Apple will allow third-party developers to access iPhone X users’ Face ID data, according to a Reuters report on Thursday.
Providing consumers give their permission, developers will be permitted to build features based on facial features captured to secure the device.
According to the report, those features could include adding masks to selfies or using real world facial expressions for characters in video games.
The report says the devs will be able to capture 50 different facial expressions, as well as building a rough map of the iPhone user’s face.
That data, which will also monitor how often users blink and changes of expression, can be removed from the phone and stored on the developers’ servers, according to the sources.
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Reuters has reportedly spied a contract stating developers will not be allowed to sell the facial data to third parties, but naturally, the revelation has some privacy groups spooked.
Apple had claimed your Face ID data will never leave the phone, and won’t even be uploaded to Apple’s servers, so this reported developer agreement raises serious concerns.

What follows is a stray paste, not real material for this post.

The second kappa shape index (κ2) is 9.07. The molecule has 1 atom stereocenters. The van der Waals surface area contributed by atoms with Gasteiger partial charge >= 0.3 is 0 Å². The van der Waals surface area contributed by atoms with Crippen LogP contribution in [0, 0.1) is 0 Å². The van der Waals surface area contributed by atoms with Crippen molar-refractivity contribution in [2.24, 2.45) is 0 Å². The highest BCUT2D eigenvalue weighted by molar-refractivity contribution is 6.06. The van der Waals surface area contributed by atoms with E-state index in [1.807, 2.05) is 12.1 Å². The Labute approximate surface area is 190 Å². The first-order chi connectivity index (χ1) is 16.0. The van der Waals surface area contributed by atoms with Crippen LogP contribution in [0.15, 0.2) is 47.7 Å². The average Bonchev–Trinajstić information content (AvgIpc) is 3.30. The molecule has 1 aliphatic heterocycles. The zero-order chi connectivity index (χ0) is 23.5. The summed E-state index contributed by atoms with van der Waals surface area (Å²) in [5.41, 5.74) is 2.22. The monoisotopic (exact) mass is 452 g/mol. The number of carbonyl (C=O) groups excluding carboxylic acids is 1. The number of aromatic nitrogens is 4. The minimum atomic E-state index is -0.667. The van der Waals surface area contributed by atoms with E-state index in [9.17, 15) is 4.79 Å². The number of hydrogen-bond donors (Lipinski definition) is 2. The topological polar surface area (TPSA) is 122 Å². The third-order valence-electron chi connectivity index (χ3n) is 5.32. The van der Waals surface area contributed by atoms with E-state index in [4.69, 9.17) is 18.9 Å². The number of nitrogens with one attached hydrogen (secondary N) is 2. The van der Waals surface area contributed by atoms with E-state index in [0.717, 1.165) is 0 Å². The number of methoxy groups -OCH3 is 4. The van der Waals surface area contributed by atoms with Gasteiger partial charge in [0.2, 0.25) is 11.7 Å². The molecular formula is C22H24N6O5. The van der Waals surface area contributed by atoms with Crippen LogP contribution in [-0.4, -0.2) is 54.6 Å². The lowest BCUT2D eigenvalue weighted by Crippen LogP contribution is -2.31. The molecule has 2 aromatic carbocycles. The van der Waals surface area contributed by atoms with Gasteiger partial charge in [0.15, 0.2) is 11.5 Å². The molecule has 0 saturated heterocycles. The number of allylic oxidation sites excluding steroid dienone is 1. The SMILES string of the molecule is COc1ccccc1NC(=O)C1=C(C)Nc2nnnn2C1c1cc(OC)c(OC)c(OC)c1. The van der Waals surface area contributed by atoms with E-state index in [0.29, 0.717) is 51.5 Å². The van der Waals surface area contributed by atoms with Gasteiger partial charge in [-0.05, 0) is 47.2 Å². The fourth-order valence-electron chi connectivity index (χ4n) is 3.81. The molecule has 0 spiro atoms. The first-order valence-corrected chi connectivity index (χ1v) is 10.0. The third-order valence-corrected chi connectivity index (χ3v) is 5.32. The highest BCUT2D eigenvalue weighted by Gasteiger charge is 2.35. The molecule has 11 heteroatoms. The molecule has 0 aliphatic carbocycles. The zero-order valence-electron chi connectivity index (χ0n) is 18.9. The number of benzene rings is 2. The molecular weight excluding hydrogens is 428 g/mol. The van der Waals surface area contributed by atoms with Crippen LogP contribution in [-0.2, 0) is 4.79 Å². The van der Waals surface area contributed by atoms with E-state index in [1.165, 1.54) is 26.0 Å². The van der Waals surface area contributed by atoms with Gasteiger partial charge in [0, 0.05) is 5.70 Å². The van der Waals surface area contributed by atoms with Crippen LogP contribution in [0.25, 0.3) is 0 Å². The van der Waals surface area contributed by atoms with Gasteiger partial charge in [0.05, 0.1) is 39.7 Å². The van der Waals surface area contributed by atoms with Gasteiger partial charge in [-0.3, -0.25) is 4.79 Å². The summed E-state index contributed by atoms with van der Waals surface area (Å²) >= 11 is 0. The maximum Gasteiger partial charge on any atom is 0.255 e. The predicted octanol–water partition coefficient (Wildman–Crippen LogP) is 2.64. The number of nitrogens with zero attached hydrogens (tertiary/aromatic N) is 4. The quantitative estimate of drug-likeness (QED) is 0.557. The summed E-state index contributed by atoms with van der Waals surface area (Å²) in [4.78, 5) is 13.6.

Privacy issues overblown?
“The privacy issues around of the use of very sophisticated facial recognition technology for unlocking the phone have been overblown,” said Jay Stanley of the American Civil Liberties Union.
“The real privacy issues have to do with the access by third-party developers.”
Will Apple be able to enforce what happens with the Face ID data once it becomes available to developers?
Stanley adds: “Apple does have a pretty good historical track record of holding developers accountable who violate their agreements, but they have to catch them first – and sometimes that’s the hard part.
“It means household names probably won’t exploit this, but there’s still a lot of room for bottom feeders.”
Will you be granting third party apps access to your Face ID data? Share your thoughts in the comments below.